Loose ends

That last post I wrote sparked a lot of dialog this week – with my parents, my husband, my friends. Although I didn’t think about it before I posted, I cross-link my blog posts here with my facebook page, which means that a handful of the people who read what I wrote about my childhood experiences were people who actually knew me back then, and some of it was eye-opening. I feel the need to clarify some things here, now, to tie up some loose ends. So:

First, I want to say that I discussed the post with my dad before I put it up – to check for inaccuracies, but mostly to make sure he didn’t feel demonized by the post, and was okay with being publicly written about that way. I’m still not certain I did a good enough job of stating, My dad was doing the best he knew how at the time, as a single parent of a pubescent daughter, with the resources and information that he had. He parented me with love through a difficult time in his own life as well as mine. And so while there were disordered messages about food and eating and size, they were mostly well-intentioned ones. In the past few years, he and I have been able to have very candid discussions about where things broke down in our relationship, and we’ve been successful at mending a lot of the issues we’ve had – I respect him for his humility and openness in these conversations, and I’m so grateful to have had them. So, to sum up, Dad: not a villain.

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Another loose end – one of the rudimentary things I feel the need to restate as I’m writing: HEALTH is not equal to WEIGHT. Despite all the misinformation we’re fed to the contrary, there isn’t a link between a person’s size and their level of health — correlation, perhaps, but not causation. You can be thin and healthy, you can be thin and unhealthy, you can be fat and healthy, you can be fat and unhealthy, you can be anywhere in between. Body size is related to healthfulness about as much as height or shoe size are. This fact is fundamental to everything else I write on this blog, and if you want more information, this interview of author Linda Bacon, Ph.D. (author of the book Health at Every Size) is a good place to start: part 1, part 2.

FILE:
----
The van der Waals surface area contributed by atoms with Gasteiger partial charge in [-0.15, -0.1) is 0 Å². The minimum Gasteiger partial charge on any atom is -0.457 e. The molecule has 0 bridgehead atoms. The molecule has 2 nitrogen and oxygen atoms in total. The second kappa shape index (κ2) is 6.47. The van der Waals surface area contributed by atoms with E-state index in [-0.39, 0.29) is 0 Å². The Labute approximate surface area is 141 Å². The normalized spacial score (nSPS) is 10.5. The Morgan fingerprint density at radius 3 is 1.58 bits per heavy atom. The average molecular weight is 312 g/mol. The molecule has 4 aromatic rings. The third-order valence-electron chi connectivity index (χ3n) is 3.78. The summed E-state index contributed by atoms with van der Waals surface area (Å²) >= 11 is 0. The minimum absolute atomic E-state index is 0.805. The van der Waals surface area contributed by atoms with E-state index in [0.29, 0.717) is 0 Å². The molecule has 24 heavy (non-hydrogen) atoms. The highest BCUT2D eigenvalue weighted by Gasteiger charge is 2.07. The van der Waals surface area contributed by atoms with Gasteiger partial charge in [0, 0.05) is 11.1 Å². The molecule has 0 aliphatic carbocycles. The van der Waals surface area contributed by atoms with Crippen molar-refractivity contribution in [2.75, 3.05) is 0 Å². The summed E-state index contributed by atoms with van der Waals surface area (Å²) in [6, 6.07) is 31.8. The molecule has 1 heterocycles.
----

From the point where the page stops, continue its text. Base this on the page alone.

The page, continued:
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As I’m reading and learning more about Health at Every Size, I’m realizing that it is, by definition, a countercultural movement, and that being part of it means being rebellious against society. I’m reading blogs (this is a really excellent one) that are written by Fat Activists, people who are really putting a lot of thought into this movement of fat people who are refusing to be marginalized because of their body shapes, who are standing up and activating for better treatment, better information – for not being made into the dehumanized, caricatured, homogenous embodiment of The Obesity Epidemic.

It’s fascinating and awesome to me, and I love it, this community, these people who are saying, You cannot treat us like this anymore. And I recognize that just by existing in this fat body, by saying publicly that I love it, that I’m not trying to change it, that I’m going to dress it in pretty clothes that don’t hide its shape and feed it the food that it wants — that this in itself is political.

But for now, I’m not ready to do much more than dip my toe into the social-paradigm-subverting waters, and that’s not what I envision for this blog, at least not yet. I’m still too much of a health-at-every-size n00b, still trying to figure out what this all means for me, not ready yet to think about all the rest of the fatties out there. Still coming to terms with the notion that this body of mine can be healthy even if it’s fat, that I can exercise because it feels good and not to burn calories. Still trying to get used to relying on internal feedback, not external, about what my body needs. So I’m writing here as I figure these things out, and it all probably seems very rudimentary for people who have been immersed in this world of fat activism for a while — it’s still very new to me.